Medline ® Abstract for Reference 49
of 'Nocturnal enuresis in children: Etiology and evaluation'
Sodium fraction excretion rate in nocturnal enuresis correlates with nocturnal polyuria and osmolality.
Aceto G, Penza R, Delvecchio M, Chiozza ML, Cimador M, Caione P
J Urol. 2004;171(6 Pt 2):2567.
PURPOSE: We verify the sodium fraction excretion rate (FE Na) and potassium fraction excretion (FE K) rates in monosymptomatic nocturnal enuresis. We also correlate FE Na and FE K to urinary osmolality, nocturnal polyuria and vasopressin in the same population.
MATERIALS AND METHODS: A total of 438 children 6 to 15 years old (mean age 9.7) presenting with monosymptomatic nocturnal enuresis were recruited from different centers. Inclusion criteria were 3 or greater wet nights a week, no daytime incontinence and no treatment in the previous 2 months. Exclusion criteria were cardiopathy, endocrinopathy, psychiatric problems and urinary tract abnormalities. Micturition chart, diurnal (8 am to 8 pm) and nocturnal (8 pm to 8 am) urine collection, including separate diuresis volumes, (Na, K and Ca) electrolytes and osmolality were evaluated, as well as serum electrolytes, creatinine and nocturnal (4 am) vasopressin. Diurnal and nocturnal FE K and FE Na were calculated. ANOVA test, chi-square test, Student's t test and Pearson correlation test were used for statistical analysis.
RESULTS: : Nocturnal polyuria (diurnal to nocturnal diuresis ratio less than 1) was found in 273 children (62.3%, group 1 and nocturnal urine volumes were normal in 165 with enuresis (37.7%, group 2). Nocturnal FE Na was abnormal in 179 children (40.8%), including 118 in group 1 (43.2%) and 61 in group 2 (36.9%) (chi-square not significant). FE Na was also increased in nocturnal versus daytime diuresis (Student's t test p<0.001). In group 1 nocturnal FE Na correlated with nocturnal diuresis (Pearson correlation p = 0.003, r = +0.175), while daytime FE Na and nocturnal FE Na correlated with diurnal diuresis (Pearson correlation p = 0.001, r = +0.225 and Pearson correlation p = 0.001, r = +0.209, respectively). In group 2 nocturnal FE Na did not correlate with diuresis (Pearson correlation p = 0.103, r = +0.128) but correlated with vasopressin values (Pearson correlation p = 0.042, r = -0.205). Urine osmolality was reduced in 140 children (31.9%) and correlated with nocturnal diuresis (Pearson correlation p = 0.003, r = -0.321). Vasopressin was decreased in 332 children (75.8%, 62.6% in group 1 and 13.2% in group 2). No significant difference was found between sexes and age of enuretic subgroups.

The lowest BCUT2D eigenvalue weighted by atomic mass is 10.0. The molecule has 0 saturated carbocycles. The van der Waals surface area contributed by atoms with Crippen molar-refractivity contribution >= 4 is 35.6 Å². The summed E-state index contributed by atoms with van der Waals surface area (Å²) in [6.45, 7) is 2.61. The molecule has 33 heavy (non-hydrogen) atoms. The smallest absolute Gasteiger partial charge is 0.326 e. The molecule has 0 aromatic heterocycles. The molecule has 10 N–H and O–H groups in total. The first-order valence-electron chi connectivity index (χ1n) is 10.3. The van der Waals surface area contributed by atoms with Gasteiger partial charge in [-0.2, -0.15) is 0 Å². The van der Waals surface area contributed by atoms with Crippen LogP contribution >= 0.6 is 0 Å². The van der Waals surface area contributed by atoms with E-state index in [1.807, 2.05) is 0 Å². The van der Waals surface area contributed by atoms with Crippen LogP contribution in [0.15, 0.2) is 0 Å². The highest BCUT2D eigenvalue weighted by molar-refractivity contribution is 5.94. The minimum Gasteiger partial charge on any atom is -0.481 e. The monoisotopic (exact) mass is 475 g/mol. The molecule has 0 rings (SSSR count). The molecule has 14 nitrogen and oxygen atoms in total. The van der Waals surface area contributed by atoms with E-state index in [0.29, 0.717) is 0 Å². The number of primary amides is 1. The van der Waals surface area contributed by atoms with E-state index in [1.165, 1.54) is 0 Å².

CONCLUSIONS: Nocturnal FE Na correlates with nocturnal diuresis, whereas daytime FE Na does not. FE K in daytime and nighttime diuresis does not statistically differ in nocturnal polyuric and nonpolyuric enuretic groups. Osmolality correlates with nocturnal diuresis, and vasopressin at 4 am was lower in the nocturnal polyuric group. The hypothesis of a subset of enuretic patients presenting with nocturnal polyuria associated with high nocturnal natriuria and low vasopressin values has been confirmed.
Department Biomedicina EtàEvolutiva, University, Bari, Italy.